U.S. Secretary of State Mike Pompeo offered on Friday to help improve North Korea's sanctions-hit economy if the country "quickly" dismantles its nuclear weapons program.
"If North Korea takes bold action to quickly denuclearize, the United States is prepared to work with North Korea to achieve prosperity on par with our South Korean friends," Pompeo said as the two countries prepare for what will be the first bilateral summit on June 12 in Singapore.
He called for "robust verification" in ridding Pyongyang of nuclear weapons as part of an effort to achieve the permanent and irreversible denuclearization of the Korean Peninsula.
Pompeo made the remarks during a joint news conference with South Korean Foreign Minister Kang Kyung Wha after their talks in Washington.
White House Press Secretary Sarah Huckabee Sanders said U.S. President Donald Trump and North Korean leader Kim Jong Un are planning for "a full day of meetings on the 12th, with some time reserved to carry over, if necessary," suggesting talks could extend into the following day.
"Certainly, the best outcome would be an agreement for complete and total denuclearization," Sanders said at a press briefing.
Pompeo called for "a robust verification program" so as to "ensure that North Korea doesn't possess the capacity to threaten not only the United States, but the world with nuclear weapons."
Such a program should involve partners around the world, such as South Korea and Japan, according to the chief U.S. diplomat.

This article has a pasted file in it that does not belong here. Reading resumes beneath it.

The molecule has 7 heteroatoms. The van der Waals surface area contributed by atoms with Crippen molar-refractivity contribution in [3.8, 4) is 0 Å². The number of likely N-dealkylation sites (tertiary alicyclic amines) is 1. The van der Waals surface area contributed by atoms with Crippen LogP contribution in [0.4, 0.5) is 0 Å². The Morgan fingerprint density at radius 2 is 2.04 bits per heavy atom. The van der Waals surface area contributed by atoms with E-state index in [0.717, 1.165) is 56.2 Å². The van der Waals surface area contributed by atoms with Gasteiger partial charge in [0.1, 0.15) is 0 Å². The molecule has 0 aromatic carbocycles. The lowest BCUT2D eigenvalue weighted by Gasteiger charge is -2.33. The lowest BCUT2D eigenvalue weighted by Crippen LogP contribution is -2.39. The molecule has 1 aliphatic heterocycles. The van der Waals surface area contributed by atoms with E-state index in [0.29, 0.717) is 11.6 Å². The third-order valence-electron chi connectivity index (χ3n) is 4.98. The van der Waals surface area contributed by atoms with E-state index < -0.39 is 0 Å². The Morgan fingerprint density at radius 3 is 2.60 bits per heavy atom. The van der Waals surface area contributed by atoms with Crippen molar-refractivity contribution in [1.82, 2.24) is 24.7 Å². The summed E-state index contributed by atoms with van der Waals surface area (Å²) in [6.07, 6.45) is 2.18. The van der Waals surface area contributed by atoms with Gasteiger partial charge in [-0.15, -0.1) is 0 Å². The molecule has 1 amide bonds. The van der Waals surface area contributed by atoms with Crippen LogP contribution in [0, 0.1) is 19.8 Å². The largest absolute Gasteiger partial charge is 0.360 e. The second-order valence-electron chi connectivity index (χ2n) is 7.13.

The Pompeo-Kang talks came ahead of a meeting between Trump and South Korean President Moon Jae In on May 22 at the White House at which the two leaders are expected to ensure close coordination ahead of the Trump-Kim summit.
Referring to his meeting Wednesday with Kim in Pyongyang, Pompeo said he referred to the possibility that the United States would assure Kim of his regime's security in exchange for full denuclearization.
Pompeo said he discussed "challenges, the strategic decision that Chairman Kim has before him about how it is he wishes to proceed and if he is prepared in exchange for the assurances that we're ready to provide to him if he is prepared to fully denuclearize."
Kim is chairman of the North's ruling Workers' Party of Korea.
Kang said the international community will not ease or lift sanctions on North Korea until the world sees visible and meaningful action by Pyongyang toward denuclearization.
Rather than merely words or promises from North Korea for denuclearization, "we very much hope to see further steps, more concrete steps toward denuclearization being produced at the U.S.-North Korea summit," Kang said.
"So we're not talking about sanctions relief at this point," she said.
Kang dismissed speculation that a drawing down of the 28,500 American troops stationed in North Korea could be part of a deal on ending Pyongyang's nuclear weapons ambitions.
"We would like to emphasize again that the U.S. military presence in Korea is a matter for the ROK-U.S. alliance first and foremost," she said, referring to the acronym for South Korea's formal name, the Republic of Korea.
She said the U.S. military presence in South Korea "has played a crucial role for deterrence and peace and stability of the region."